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The Continuity of Technology Within my Conceptual Framework

                                                              Michael O’Connor
                                                              INMD 410
                                                              Aug. 2, 2003

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The Continuity of Technology Within my Conceptual Framework

       ”It has become appallingly obvious that our technology has exceeded our

humanity.” Albert Einstein challenges a theory from which our purpose in this

course dictates. I believe it is safe to assume that even with the expansive

knowledge this man possessed that he may have never been able to predict the

wave of technology that stands before us. Sure, he may have been able to

safely foreshadow great advancements based his scientific discoveries, but did

such a statement allow him to merely stand pat with his assertions…absolutely

not. Reflective of the same ideology, despite our certain differences, I

approached this course in a very similar manner. Erica Meiner’s class gave me a

more than valuable experience, but I was cognizant of the certainty that upon

enrolling in a technology class for educators the tasks would be more difficult. I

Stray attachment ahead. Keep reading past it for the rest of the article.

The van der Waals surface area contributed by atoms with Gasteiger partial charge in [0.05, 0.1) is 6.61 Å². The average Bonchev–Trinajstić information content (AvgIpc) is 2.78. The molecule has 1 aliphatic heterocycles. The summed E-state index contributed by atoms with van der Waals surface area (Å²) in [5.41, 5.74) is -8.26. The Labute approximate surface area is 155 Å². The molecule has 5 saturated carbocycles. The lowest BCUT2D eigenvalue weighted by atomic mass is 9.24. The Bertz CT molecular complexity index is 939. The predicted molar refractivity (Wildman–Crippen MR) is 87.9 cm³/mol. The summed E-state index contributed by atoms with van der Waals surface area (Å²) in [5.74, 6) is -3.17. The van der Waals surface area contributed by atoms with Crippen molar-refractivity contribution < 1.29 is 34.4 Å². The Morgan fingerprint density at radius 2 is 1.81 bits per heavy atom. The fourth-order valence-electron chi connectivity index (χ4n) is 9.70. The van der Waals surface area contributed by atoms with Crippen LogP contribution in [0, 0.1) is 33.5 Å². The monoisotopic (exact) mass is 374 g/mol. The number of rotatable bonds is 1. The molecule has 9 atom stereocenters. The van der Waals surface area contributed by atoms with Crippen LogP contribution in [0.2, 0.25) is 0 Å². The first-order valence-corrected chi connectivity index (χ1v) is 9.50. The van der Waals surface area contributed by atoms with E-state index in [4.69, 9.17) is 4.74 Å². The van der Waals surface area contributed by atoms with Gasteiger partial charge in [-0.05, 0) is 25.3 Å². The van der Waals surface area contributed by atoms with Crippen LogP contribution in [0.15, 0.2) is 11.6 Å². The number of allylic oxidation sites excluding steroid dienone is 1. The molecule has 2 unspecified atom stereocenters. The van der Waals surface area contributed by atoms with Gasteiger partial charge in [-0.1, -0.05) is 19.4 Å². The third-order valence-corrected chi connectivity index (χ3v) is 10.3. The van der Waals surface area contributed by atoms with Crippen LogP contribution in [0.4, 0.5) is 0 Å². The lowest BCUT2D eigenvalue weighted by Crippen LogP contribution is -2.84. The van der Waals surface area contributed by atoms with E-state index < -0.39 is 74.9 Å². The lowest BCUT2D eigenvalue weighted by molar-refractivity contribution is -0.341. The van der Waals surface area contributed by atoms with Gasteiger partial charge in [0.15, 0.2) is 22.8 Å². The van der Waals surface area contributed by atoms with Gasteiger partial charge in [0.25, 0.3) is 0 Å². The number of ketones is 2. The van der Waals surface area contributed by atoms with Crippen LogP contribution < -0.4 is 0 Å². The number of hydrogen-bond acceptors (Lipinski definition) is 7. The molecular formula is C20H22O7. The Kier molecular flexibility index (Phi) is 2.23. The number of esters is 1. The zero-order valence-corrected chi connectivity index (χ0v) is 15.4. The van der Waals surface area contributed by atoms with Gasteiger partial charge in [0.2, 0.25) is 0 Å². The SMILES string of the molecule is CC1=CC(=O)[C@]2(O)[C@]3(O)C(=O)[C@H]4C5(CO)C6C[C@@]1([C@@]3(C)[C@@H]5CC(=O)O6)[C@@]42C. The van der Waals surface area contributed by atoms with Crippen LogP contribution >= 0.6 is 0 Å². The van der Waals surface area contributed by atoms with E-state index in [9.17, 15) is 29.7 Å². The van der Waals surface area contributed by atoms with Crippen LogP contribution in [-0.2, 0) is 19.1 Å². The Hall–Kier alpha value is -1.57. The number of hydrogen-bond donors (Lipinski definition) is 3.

knew that by adopting the philosophy of constantly renewing my previous

knowledge, the components of this class would not only be greatly beneficial in

terms of individual advancement and assessment, but also when utilized in both

practical and Real-World instances. By illuminating what you have previously

learned, technology has the capability to expand knowledge and bridge to

innovative techniques to which a person can learn from.

       In recollection of our first days of class the cooperative activity that

enabled us to meet one another particularly left an imprint of how creative a

classroom could be for even the simplest tasks. Transitions were made

seemingly effortless in those instances when you would infuse methodology into

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The Continuity of Technology Within my Conceptual Framework
the lessons throughout the course. This mirrors the pedagogy that we must

possess as educators. We must develop the ability to cater to the various

learning styles students possess, while at the same time remembering the

standards we must fulfill as educators in the realms of technology. Because in

effect, the course of our actions will dictate how well students learn and how

effective we truly can be.